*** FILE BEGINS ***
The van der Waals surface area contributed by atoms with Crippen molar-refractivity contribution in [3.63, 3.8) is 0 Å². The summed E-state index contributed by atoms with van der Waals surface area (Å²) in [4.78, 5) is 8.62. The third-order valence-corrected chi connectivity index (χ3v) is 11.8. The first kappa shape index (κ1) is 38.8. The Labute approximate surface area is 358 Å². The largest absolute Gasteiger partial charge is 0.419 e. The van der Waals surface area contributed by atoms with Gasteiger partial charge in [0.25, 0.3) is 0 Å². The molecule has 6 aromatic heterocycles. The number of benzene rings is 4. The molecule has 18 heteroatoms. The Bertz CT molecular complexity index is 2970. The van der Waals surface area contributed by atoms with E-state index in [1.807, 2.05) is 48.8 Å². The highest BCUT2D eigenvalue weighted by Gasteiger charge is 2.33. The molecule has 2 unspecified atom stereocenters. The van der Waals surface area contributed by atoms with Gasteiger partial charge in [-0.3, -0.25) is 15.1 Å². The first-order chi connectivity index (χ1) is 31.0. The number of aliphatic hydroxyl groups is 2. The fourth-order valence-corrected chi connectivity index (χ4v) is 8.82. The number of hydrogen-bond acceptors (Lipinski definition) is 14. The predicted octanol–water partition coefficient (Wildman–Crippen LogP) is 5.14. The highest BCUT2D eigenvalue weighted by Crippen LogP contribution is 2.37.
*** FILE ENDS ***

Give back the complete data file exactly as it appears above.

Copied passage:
The van der Waals surface area contributed by atoms with Crippen molar-refractivity contribution in [3.63, 3.8) is 0 Å². The summed E-state index contributed by atoms with van der Waals surface area (Å²) in [4.78, 5) is 8.62. The third-order valence-corrected chi connectivity index (χ3v) is 11.8. The first kappa shape index (κ1) is 38.8. The Labute approximate surface area is 358 Å². The largest absolute Gasteiger partial charge is 0.419 e. The van der Waals surface area contributed by atoms with Gasteiger partial charge in [0.25, 0.3) is 0 Å². The molecule has 6 aromatic heterocycles. The number of benzene rings is 4. The molecule has 18 heteroatoms. The Bertz CT molecular complexity index is 2970. The van der Waals surface area contributed by atoms with E-state index in [1.807, 2.05) is 48.8 Å². The highest BCUT2D eigenvalue weighted by Gasteiger charge is 2.33. The molecule has 2 unspecified atom stereocenters. The van der Waals surface area contributed by atoms with Gasteiger partial charge in [-0.3, -0.25) is 15.1 Å². The first-order chi connectivity index (χ1) is 31.0. The number of aliphatic hydroxyl groups is 2. The fourth-order valence-corrected chi connectivity index (χ4v) is 8.82. The number of hydrogen-bond acceptors (Lipinski definition) is 14. The predicted octanol–water partition coefficient (Wildman–Crippen LogP) is 5.14. The highest BCUT2D eigenvalue weighted by Crippen LogP contribution is 2.37.